Photos – Brett Boardman

The ebullience in Belvoir’s Lose To Win is infectious. Written and performed by Mandela Mathia, it is a heart-warming and very entertaining Australian story about a young South Sudanese man’s difficult journey, escaping war and overcoming tragedy and hardship to make a new life for himself in Sydney.

That Mandela Mathia is alive and has made it to Australia is a testament to luck and extraordinary resilience. That this young NIDA-trained actor’s life story is now a play in Belvoir Theatre’s 2024 Season is a celebration of refugees making a new, successful life for themselves.

The show begins with the magnificent Senegalese musician Yacou Mbaye drumming on the landing as we file into the theatre. Once we are seated, he sets the tone of the production, playfully and engagingly warming up the audience before Mathia’s monologue commences.

Director Jessica Arthur has structured the material to create pace and movement, giving each segment a distinct style and tone and creating different moods with humour and music.

The show is presented on Keerthi Subramanyam’s simple set, comprising Mbaye’s drums and other traditional African instruments, and a few suitcases used as seats, tables and maps.

The backdrop is draped with beautiful abstract netting, reminiscent of traditional African weaving. Kate Baldwin’s dynamic lighting design plays off the netting in striking and inventive ways.

Lose To Win is told with a simplicity that reflects Mathia’s experience as a child caught up in a war in which he had no control over what happened to him – parents die; siblings run away; he’s moved to different townships and countries. Mathia describes these devastating events matter-of-factly and with great humour. By not revealing his interiority, Mathia suggests that, to survive, an emotional response to his circumstances is a luxury he could not afford.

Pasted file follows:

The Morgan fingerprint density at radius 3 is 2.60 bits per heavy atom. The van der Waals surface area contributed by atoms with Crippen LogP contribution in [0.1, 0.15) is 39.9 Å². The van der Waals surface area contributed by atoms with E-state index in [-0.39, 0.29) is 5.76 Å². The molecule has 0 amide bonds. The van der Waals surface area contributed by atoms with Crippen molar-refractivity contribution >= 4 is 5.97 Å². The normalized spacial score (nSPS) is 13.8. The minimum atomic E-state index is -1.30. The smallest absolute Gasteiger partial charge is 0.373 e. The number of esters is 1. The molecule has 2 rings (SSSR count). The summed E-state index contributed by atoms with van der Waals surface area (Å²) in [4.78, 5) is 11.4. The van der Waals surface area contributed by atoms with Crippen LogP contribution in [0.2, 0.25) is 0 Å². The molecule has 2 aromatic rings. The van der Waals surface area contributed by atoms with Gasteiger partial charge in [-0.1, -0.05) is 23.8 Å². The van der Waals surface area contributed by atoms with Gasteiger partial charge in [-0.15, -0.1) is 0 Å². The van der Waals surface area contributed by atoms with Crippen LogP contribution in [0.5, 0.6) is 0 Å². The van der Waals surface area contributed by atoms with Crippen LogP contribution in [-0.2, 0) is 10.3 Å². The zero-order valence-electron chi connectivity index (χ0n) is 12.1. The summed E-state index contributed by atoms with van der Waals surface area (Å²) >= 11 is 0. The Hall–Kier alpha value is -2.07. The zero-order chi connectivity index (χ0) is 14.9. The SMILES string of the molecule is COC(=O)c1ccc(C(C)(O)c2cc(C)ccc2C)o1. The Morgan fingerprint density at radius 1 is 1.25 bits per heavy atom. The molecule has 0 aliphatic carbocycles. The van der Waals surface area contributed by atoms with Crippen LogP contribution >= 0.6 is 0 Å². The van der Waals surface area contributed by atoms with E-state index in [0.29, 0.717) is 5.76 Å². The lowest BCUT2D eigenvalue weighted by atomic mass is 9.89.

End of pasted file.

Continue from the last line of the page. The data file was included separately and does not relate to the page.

Similarly, characters in his narrative are lightly sketched, leaving the audience with a sense that relationships in war, even with parents and siblings, are fleeting. We don’t really get a sense of his family members, but that reveals the reality of a boy caught up in the chaos of war.

It is very powerful when Mathia does reveal his feelings, however. He describes how, as a young child in his village, the family often went without food and how every day, after school, he would check the ashes outside his hut to see if his mother had made any food that day. If not, heartbreakingly, he would put himself straight to bed.

While relieved to arrive in a safe country and thankful for his new opportunities, there is an unexpected downside. Mathia talks frankly about the painfulness of the racism he has endured since making his home in Australia, his “Promised Land”. He describes how the constant dogwhistling about Sudanese Gangs by cynical and opportunistic politicians is shocking and damaging to his already traumatised community.

The audience gave a standing ovation, clearly delighted by hearing a distinctive new voice making a significant contribution to our Australian stories and the evening’s demonstration of theatre’s enduring relevance in telling those stories.

Event details

Belvoir presents
Lose To Win
by Mandela Mathia

Director Jessica Arthur

Venue: Upstairs Theatre, Belvoir St Theatre, Surry Hills NSW
Dates: 25 April – 19 May 2024
Bookings: belvoir.com.au/productions/lose-to-win | (02) 9699 3444

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